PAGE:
Public Theater should cancel its Trump assassination play... But it won’t.
James T. Hodgkinson, who on Wednesday shot Republican Rep. Steve Scalise and four others, posted this on his Facebook page March 22: “Trump is a Traitor. Trump Has Destroyed Our Democracy. It’s Time to Destroy Trump & Co.”
Sitting in the dying light of World War I, the poet T.S. Eliot wrote, “I had not thought death had undone so many.” What’s our excuse? Displays of political or social excess seem to be everywhere. Whatever once fastened the doors of people’s minds to something secure and stable has become unhinged.
Some thought the apotheosis of political derangement had been reached when celebrity Kathy Griffin posted a video of herself holding the bloody, severed head of Donald Trump.
But that wasn’t the end of it. We may assume that as Ms. Griffin was creating her video, the artists at New York’s Public Theater were rehearsing their production of “ Julius Caesar, ” the one in which Central Park audiences watch Caesar as a blond-haired Donald Trump, who is pulled down from a podium by men in suits and assassinated with plunging knives.
The news site Axios runs stories regularly about journalists who have been suspended or fired because of their unhinged postings on Twitter . After Donald Trump used a tweet to revive his long-running feud with the mayor of London amid the June 3 killings, CNN personality Reza Aslan tweeted that Mr. Trump was a “piece of s—.”
Some take comfort that these displays did not go unpunished. CNN wrist-slapped Ms. Griffin by dropping her as co-host of its New Year’s Eve show with Anderson Cooper. Delta Air Lines , American Express and Bank of America withdrew their sponsorship of “Julius Caesar,” though New York City’s Democratic Comptroller Scott Stringer said their pullout “sends the wrong message.”
Advertisers must wake up every morning wondering what political meteorite will hit them next. J.P. Morgan Chase pulled its ads this week from NBC News rather than be associated with Megyn Kelly’s prime-time interview with Alex Jones to discuss “controversies and conspiracies,” such as his notion that the Sandy Hook murders were a hoax. Ms. Kelly justified the interview in part on Twitter because Donald Trump appeared on Mr. Jones’s show and “our job is 2 shine a light.”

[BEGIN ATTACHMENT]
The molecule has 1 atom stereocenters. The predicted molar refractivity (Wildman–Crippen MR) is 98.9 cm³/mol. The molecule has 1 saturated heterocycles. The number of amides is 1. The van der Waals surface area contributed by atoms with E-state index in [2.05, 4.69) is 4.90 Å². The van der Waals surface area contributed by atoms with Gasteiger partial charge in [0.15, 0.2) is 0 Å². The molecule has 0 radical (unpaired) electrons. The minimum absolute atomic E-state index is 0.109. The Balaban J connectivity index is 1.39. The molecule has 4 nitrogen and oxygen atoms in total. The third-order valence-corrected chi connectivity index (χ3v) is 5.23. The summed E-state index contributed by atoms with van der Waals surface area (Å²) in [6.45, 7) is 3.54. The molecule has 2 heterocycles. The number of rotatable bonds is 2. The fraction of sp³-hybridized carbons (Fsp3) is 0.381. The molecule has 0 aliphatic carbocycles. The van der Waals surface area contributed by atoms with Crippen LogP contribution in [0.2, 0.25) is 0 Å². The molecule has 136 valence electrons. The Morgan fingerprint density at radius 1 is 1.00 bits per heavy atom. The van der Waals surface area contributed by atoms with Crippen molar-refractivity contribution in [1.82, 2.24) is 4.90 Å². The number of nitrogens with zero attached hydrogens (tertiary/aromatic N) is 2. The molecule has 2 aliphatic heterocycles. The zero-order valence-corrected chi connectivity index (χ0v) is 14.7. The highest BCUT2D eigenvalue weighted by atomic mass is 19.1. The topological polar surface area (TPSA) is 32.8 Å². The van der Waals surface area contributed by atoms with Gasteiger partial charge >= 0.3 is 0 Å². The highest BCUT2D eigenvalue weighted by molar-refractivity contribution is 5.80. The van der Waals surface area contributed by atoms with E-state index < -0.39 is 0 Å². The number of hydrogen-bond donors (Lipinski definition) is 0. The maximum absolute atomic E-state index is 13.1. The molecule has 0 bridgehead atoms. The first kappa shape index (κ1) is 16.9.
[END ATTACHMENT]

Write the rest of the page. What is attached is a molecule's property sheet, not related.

Donald Trump’s election has caused psychological unhingement in much of the population. But the Trump phenomenon only accelerated forces that were plummeting in this direction before the 2016 election.
Social media—a permanent marinade for the human brain—is causing a vast, mysterious transformation of how people process experience, and maybe someday a future B.F. Skinner will explain what it has done to us.
Impossible to miss, though, is how jacked up emotional intensity has become in American politics. The campaign rallies of both Mr. Trump and Bernie Sanders often sat on the edge of violence. Reporters describe political town hall meetings as full of “angry” voters. Shouting down the opposition in these forums or on campus has been virtually internalized as standard behavior. Refusal to reason is the new normal. And then the unreason is euphemized as free speech.
Explaining away these impulses as a routine turn of the populist political cycle is insufficient. Something more permanent is happening.
I remain fascinated with the case of the 10 incoming Harvard freshmen who celebrated their achievement by posting a series of remarkably repulsive, violent photographic memes on Facebook. One said abusing children was sexually arousing; another described the hanging of a Mexican child as “piñata time.”
What those no-longer Harvard students had done was create a “private” Facebook messaging board, where they somehow felt free to mock and subvert current social convention. They aren’t alone. The website Reddit, which has about 500 million monthly visitors, became known for similar “anonymous” bulletin boards on which men, for example, exchange outrageous sexual postings.
We negotiate much of daily life now in tense, parallel universes: One is overflowing with individual political and social behavior that is deviant—flights from the norm—at a time when broader norms of political and social behavior are enforced with a vengeance. Today you can get shamed, sued or fired for almost any conceivable offense.
In reaction, millions of people—including the president—seem to regard social media as a kind of wildlife refuge, where they can run naked against society’s dammed-up personal and political opinions.
The possibilities for psychological dislocation are limitless. Kathy Griffin justified her beheaded-Trump stunt by arguing, “I’ve dealt with older white guys trying to keep me down my whole life. . . . This is a woman thing.”
We know that political anger and violence can become mystical in its attraction, especially at the margin for people like political shooter James Hodgkinson. This is a good moment to dial it back. The Public Theater’s management could cancel their staged Trump assassination in Central Park. But they won’t. Like so many others with political disorder syndrome, they no longer can.